Sam Tatarka outside the Beth Weizmann Jewish Community Centre. (Eddie Jim)

Grants help fortify Jewish schools, community sites amid attack fears

Millions of dollars in federal government funding is being used by Jewish schools and community groups to fortify buildings, including the installation of blast-resistant walls, air-lock entrances, security cameras and safe rooms.

The Age’s examination of $31.4 million of grants in the 2018-19, 2019-20 and 2020-21 financial years in the electorate of Macnamara – which takes in the suburbs of St Kilda and Caulfield where much of Melbourne’s Jewish community lives – found $12.3 million in grants were for security measures through the Safer Communities Fund.

In 2015, Mount Scopus Memorial College became the first Jewish school in the state to station armed guards at its gates. Since then, security measures have increased significantly across Melbourne’s Jewish community.

Grants included $1.02 million to the Beth Weizmann Jewish Community Centre to build a blast-resistant wall and secure point of entry; $960,000 to the Yeshivah Beth Rivkah schools for intercoms, swipe-access systems, evacuation and lockdown systems, blast-proof windows and blast-protectant perimeter fencing; and $495,000 to Sholem Aleichem kindergarten and primary school to hire a security guard and security trainer, fit out a safe room, and install security cameras, bollards and swipe access.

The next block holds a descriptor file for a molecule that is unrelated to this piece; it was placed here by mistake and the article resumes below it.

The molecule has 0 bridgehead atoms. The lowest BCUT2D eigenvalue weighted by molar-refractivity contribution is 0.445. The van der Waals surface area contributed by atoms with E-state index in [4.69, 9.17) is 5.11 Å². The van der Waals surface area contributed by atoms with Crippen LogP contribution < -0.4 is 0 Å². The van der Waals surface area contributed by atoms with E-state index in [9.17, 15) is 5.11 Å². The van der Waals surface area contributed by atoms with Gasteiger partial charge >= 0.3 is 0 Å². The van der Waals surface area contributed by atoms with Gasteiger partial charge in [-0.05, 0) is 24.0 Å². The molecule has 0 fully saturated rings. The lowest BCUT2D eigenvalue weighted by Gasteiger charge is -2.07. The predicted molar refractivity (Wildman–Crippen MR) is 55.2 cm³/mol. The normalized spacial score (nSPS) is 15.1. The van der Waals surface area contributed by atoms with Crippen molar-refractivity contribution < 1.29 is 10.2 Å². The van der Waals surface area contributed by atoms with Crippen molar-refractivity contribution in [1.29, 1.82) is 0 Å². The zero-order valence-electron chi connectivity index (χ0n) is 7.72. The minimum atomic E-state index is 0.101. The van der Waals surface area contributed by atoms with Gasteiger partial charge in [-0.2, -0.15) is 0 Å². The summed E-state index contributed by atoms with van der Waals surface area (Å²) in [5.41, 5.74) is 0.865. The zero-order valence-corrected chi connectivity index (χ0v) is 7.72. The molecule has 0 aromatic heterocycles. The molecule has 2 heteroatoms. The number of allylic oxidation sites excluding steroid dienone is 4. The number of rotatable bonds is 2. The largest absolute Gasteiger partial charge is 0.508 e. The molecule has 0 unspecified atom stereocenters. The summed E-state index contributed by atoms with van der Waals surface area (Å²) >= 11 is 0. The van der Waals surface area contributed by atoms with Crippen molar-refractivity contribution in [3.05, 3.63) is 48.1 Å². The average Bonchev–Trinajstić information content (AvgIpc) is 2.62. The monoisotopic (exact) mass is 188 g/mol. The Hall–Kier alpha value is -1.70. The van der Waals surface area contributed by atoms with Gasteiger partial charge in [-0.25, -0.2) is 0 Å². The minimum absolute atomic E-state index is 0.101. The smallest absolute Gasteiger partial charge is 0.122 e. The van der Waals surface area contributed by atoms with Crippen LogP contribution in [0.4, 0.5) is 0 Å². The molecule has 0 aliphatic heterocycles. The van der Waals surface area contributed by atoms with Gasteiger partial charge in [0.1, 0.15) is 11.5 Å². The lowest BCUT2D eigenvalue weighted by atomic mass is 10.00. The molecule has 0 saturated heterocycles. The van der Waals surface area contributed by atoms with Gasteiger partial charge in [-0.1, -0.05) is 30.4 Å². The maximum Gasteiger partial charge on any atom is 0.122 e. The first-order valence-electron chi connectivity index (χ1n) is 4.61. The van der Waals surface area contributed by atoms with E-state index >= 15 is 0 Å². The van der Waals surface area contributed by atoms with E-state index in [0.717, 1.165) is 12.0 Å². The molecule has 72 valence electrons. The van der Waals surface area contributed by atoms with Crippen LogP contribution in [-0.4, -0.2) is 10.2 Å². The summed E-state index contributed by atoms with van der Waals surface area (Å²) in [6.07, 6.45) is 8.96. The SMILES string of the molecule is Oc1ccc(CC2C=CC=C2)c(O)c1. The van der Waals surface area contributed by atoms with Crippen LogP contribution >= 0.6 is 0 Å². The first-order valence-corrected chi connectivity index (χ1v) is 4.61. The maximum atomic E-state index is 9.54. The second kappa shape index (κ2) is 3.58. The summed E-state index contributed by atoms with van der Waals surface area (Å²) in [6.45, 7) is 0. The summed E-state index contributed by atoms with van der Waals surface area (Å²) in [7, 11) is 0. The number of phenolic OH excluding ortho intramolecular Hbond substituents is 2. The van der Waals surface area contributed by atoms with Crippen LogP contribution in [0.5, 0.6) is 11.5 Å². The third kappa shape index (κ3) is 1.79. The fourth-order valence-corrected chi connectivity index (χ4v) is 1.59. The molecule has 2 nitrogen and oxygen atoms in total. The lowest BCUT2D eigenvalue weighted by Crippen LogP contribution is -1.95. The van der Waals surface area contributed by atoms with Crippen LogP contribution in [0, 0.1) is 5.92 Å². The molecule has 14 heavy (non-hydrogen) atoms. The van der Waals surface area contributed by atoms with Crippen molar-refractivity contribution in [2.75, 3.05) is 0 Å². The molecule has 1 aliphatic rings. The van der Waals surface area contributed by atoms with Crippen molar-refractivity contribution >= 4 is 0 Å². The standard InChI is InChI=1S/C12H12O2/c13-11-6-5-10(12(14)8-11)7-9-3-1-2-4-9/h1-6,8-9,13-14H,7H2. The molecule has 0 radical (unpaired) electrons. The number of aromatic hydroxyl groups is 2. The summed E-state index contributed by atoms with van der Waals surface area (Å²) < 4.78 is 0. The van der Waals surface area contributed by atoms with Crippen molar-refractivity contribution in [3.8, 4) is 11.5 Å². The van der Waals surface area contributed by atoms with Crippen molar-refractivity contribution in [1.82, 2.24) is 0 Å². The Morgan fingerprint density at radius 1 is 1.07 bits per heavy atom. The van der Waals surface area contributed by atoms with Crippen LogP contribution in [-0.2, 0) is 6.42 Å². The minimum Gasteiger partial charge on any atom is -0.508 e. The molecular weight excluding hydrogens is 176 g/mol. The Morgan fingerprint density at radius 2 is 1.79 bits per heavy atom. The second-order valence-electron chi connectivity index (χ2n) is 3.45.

Threats have been made against Jewish schools and groups in Melbourne but no attacks have been carried out here.

Community members point instead to overseas attacks such as the shooting of 11 people at a synagogue in Pittsburgh in the United States in 2018.

Read the article by Cara Waters in The Age.